Bodies At Risk: How Frontline NGO Workers in 3 Indian States Are Coping with the Lockdown
Over the past few months of the pandemic & lockdown, the frontline NGO worker or the field worker has become a lifeline for marginalized communities across the country. Even as Governments deemed certain services as ‘essential’, access to the most to these services was limited to privileged communities. For the vulnerable, it was the front line worker who performed the essential service of making access to survival and basic necessities possible under the lockdown.
Even as many of us were secluded in safety, frontline workers were on the field in the middle on a pandemic facilitating a range of complex interventions – from providing first aid and relief to distressed children and families to rescuing a child laborer to stopping a child marriage. They had to cope with changes in the nature of their work, constantly evolving obstacles and challenges and larger confusions in the field and in the systems. And all the while, they were putting their bodies at risk. And they were constantly worried that they were putting their families and loved ones at risk as well.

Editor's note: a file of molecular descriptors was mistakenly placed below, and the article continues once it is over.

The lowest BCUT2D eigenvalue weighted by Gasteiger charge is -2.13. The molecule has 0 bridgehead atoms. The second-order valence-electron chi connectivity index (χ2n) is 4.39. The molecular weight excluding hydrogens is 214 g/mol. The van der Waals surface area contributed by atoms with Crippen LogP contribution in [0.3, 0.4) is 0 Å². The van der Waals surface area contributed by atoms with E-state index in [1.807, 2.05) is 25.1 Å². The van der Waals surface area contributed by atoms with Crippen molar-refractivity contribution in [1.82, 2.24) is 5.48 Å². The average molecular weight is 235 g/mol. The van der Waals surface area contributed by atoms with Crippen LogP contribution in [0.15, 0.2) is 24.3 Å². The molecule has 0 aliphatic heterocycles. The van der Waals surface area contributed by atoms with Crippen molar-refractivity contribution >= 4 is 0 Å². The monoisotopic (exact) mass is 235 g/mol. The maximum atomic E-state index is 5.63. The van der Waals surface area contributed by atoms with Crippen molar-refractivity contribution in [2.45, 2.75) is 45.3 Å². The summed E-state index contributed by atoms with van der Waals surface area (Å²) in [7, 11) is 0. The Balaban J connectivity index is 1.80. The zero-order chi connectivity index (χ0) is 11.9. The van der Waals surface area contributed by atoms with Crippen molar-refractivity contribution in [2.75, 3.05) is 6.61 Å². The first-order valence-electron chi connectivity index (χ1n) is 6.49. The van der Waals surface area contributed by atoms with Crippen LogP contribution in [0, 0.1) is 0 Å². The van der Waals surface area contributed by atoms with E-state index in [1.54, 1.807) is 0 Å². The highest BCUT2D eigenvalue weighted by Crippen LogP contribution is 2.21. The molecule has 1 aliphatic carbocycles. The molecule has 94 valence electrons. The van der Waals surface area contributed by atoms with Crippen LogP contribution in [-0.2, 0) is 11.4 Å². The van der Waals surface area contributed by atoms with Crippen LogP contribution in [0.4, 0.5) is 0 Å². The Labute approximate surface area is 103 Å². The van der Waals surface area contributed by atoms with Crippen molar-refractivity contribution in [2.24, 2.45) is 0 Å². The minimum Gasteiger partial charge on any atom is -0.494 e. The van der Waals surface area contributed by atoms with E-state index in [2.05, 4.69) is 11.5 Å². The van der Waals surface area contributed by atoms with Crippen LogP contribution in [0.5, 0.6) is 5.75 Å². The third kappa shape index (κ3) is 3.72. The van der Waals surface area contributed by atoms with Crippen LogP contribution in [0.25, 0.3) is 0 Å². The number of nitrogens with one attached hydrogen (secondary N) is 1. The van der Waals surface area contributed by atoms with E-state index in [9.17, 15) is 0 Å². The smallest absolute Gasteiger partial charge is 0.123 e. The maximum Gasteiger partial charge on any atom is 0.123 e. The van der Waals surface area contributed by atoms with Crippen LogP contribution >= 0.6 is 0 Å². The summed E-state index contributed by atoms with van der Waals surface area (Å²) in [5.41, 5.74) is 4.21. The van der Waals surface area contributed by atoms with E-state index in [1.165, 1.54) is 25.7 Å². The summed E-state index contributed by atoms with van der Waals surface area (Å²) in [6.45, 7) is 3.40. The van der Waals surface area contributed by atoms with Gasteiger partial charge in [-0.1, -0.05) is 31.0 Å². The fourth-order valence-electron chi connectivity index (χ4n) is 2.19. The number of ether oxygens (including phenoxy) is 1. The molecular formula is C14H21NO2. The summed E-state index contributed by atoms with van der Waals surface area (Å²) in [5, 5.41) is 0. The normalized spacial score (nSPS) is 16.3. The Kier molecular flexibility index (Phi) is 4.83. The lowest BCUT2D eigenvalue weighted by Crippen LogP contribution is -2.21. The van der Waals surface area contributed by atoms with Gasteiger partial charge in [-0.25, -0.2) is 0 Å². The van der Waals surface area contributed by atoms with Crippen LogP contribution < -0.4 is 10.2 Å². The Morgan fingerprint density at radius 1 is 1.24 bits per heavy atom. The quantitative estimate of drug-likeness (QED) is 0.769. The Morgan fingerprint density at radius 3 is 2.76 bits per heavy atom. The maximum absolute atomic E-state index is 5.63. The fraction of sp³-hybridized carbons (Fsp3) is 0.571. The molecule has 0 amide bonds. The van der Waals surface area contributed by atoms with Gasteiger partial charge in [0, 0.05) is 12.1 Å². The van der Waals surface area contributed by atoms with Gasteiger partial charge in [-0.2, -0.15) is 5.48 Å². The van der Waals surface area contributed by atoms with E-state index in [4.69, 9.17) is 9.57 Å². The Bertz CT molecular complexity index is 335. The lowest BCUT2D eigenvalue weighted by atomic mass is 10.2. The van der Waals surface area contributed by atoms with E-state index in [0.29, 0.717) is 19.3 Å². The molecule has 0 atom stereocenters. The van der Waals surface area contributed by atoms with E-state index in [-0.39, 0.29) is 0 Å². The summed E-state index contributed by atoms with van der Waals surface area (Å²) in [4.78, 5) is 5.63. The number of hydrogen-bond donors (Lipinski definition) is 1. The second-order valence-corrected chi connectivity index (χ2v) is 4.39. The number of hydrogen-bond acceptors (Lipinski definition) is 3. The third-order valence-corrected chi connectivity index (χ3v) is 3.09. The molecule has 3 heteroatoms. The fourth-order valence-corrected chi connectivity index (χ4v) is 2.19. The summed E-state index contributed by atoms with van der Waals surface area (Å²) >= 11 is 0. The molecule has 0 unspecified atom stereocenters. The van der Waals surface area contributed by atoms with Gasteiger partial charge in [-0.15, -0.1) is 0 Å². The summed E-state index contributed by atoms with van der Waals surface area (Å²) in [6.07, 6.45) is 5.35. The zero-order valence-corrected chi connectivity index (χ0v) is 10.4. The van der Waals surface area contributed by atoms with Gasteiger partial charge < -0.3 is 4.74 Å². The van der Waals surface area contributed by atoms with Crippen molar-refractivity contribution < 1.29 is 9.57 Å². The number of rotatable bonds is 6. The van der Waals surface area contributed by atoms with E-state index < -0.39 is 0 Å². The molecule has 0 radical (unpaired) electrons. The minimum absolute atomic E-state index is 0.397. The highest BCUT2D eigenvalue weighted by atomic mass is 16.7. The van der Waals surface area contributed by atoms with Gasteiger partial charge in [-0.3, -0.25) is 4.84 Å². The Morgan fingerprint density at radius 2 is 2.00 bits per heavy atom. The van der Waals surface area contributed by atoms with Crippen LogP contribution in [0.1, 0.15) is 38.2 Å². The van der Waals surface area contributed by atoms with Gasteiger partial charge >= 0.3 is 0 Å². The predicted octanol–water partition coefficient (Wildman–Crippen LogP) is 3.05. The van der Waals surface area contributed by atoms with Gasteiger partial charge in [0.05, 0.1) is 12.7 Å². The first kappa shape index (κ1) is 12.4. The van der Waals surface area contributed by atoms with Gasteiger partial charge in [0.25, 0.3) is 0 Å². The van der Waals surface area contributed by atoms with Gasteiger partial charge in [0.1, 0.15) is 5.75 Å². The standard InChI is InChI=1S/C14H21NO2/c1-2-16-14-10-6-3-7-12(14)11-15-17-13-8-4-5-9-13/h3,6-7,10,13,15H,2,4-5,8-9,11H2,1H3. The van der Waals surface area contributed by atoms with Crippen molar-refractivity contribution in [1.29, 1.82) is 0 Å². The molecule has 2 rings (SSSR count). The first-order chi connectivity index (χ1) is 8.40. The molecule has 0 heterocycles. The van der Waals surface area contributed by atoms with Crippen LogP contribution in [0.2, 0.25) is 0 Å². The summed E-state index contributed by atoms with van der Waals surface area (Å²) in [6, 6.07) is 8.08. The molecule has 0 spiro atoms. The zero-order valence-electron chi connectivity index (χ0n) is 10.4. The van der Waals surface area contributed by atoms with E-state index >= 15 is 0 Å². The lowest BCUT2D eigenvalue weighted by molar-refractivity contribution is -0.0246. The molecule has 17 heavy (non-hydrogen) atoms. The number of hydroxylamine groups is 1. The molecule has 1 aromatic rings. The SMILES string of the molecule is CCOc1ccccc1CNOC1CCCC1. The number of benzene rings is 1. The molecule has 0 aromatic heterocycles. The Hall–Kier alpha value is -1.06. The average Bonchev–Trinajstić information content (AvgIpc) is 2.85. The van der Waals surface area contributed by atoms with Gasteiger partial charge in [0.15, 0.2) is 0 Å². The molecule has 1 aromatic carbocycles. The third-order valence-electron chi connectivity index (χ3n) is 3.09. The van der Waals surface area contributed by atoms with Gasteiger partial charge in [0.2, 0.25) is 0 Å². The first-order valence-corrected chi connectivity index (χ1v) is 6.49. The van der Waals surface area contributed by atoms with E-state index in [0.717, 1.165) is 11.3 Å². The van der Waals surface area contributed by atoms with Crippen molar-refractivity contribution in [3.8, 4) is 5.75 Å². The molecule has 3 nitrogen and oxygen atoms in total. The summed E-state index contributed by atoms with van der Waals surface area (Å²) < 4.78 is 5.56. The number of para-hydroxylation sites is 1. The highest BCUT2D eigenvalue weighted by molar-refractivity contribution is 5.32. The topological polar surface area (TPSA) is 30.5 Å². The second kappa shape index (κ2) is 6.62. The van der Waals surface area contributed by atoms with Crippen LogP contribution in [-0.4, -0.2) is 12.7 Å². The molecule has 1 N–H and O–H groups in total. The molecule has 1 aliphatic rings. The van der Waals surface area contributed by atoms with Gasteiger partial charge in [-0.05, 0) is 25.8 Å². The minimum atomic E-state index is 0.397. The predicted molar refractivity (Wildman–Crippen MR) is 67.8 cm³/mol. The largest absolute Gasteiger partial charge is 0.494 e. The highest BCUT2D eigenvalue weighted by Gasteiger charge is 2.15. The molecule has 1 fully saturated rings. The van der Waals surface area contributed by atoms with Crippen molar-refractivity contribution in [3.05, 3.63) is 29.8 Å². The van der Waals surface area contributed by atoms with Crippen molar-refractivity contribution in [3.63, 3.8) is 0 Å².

‘Bodies At Risk’ is a rapid assessment report made with the intention of understanding how frontline fieldworkers, particularly those outside of major metros, are navigating professional and personal challenges in the anxious time of the ongoing Covid -19 pandemic. And it also attempts to immeasurable value of the work that they performed under the lockdown.
In an unjust world of yawning divides where even the courts and police were frequently found inadequate, the acts that the frontline workers put their bodies at risk to perform take in a significance beyond just ‘relief’ and can be considered as acts of humanity and justice.